Economy

The European Banking Crisis

EU Banking Mayhem, One Bank at a Time, then All at Once

Source: Wolf Street | by 

Investors are not amused.

The European banking crisis simply doesn’t let up. Currently, the big two German banks are grabbing the headlines away from the Italian banks, due to their size and the damage they could do to the global financial system. Other banks are in bigger trouble still, and some have already collapsed, with bailouts and bail-ins getting lined up.

Deutsche Bank had to endure a horrendous Monday after it was leaked on Friday that Merkel had refused to entertain bailing out the bank before the general elections a year from now. Merkel’s popularity has gotten broadsided recently, and bailing out bank bondholders with taxpayer money is just not popular at the moment.

Then Commerzbank, in which the government already owns a stake of 16% as a result of the bailout during the Financial Crisis, graced the headlines with leaks that it would lay off 9,000 employees, nearly one-fifth of its workforce. This will cost about €1 billion, according to the sources. To pay for it, the bank will scrap its dividend for 2016 to reduce the bleeding and preserve capital, in what is turning out to be the hellish environment of negative interest rates.

We’ve been writing about the European banking crisis for a long time, it seems, as it drags on, and meanders from one country to another, and sometimes we write about it in an amused fashion because we’ve got to keep our sense of humor in all this gloom.

But investors who believed in all the hype and in Draghi’s promises and in Merkel’s strength and in the willingness of all of them to do whatever it takes to protect bank bondholders and stockholders, and who believed in the miracle of Spain’s recovery, and in Italy’s new government and what not – well, they’re not amused.

For them, it has been bloody. The global financial crisis got swept under the rug. Then the euro debt crisis took down some banks at the periphery, and taxpayers stepped in to bail out the bondholders, mostly, and a lot more things got swept under the rug. But the problems weren’t solved. And as the decomposing assets under the rug kept exuding their pungent odor, investors held their nose and played along for a while.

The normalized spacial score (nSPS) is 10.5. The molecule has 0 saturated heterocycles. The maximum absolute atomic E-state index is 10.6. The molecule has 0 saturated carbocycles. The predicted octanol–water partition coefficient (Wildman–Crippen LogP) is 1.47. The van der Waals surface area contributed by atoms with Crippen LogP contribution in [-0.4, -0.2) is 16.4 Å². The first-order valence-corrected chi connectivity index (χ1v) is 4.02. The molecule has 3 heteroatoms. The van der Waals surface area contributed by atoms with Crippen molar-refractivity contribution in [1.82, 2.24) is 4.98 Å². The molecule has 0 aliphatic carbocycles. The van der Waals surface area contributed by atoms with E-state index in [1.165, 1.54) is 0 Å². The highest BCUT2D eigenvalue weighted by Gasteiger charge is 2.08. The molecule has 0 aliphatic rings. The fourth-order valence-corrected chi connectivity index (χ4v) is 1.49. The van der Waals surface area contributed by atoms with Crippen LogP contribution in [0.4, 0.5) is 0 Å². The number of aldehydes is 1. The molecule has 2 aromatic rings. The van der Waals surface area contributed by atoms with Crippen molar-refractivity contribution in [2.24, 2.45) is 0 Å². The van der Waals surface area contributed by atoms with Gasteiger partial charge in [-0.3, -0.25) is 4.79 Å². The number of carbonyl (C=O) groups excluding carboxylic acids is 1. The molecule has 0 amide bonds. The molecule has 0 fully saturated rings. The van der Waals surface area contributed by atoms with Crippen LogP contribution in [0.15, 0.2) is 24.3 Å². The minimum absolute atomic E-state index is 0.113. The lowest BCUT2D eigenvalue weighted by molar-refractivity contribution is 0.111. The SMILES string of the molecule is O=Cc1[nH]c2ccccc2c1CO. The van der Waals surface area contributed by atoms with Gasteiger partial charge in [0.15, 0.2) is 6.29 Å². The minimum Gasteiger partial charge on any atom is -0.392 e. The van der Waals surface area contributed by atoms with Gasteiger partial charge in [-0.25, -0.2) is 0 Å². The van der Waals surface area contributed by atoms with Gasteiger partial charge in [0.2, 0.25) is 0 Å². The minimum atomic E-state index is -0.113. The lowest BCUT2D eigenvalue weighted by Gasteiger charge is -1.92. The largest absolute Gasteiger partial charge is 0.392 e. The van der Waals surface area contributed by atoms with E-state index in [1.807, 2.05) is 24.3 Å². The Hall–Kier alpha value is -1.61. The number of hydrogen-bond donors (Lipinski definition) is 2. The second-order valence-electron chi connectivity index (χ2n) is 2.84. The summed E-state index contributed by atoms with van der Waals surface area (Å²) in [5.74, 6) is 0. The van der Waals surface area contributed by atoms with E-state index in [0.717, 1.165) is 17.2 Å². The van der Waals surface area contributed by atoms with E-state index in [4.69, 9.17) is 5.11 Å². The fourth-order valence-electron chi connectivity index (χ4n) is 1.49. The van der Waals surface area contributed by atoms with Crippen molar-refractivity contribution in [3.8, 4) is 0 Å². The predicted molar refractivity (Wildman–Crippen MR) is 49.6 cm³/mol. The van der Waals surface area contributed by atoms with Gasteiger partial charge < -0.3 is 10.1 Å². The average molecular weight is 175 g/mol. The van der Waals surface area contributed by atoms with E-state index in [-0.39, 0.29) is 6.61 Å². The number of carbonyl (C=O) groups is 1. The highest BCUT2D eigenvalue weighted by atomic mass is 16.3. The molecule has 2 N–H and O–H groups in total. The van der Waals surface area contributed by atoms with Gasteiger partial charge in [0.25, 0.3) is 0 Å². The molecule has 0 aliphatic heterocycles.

But now it’s just getting worse. And investors are wondering what exactly is under these rugs – or maybe they’d rather not know for it’s too ugly to behold. And every time someone does look, for example at the Italian banks, they find even bigger problems that have started to metastasize.

This banking crisis has the potential to transmogrify into a financial crisis. All it takes is for one of the big ones to suddenly topple. The flow of credit would freeze up instantly. In an economic system that depends on credit, and whose lifeblood is credit, such an event is a financial crisis.

The problem isn’t restricted to a couple of Italian or German banks. It’s deep and wide.

Here are the 29 banks in the ESTX Banks Index of Eurozone banks (so Swiss and UK banks, for example are not included). It shows the percentage drop from their 52-week high. But for some of these banks, particularly for Italian and Portuguese banks, that 52-week high was just about last year’s 52-week low, so relentless has their decline been over the years. Some of them had already been reduced to penny stocks years ago, and for them, in euro terms, the biggest losses occurred back then. So these mayhem banks, color coded by country:

eurozone-bank-estx_from-52-week-high

If a bank stock plunges from €0.04 to €0.01 over the 52-week period, such as Banco Comercial Português in Portugal, it has been toast for longer than 52 weeks, and the percentage plunge is essentially meaningless because shares were worthless to begin with.

The shares of five of these banks trade under €1. Another 8 banks trade under €3. These 29 banks form a big part of the European financial system. It includes some of the world’s largest banks, such as Deutsche Bank, Societe Generale, and BNP Paribas. It includes a slew of other “systemically important financial institutions,” such as Unicredit, ING, and Santander.

They’re troubled at the same time. The can has been kicked down the road for years. Now negative interest rates appear to have inadvertently crushed the can.

So when will Merkel buckle? Read…  Deutsche Bank in Free Fall. Shares, CoCo Bonds Plunge. Merkel Gives Cold Shoulder on Bailout. Bank Denies Everything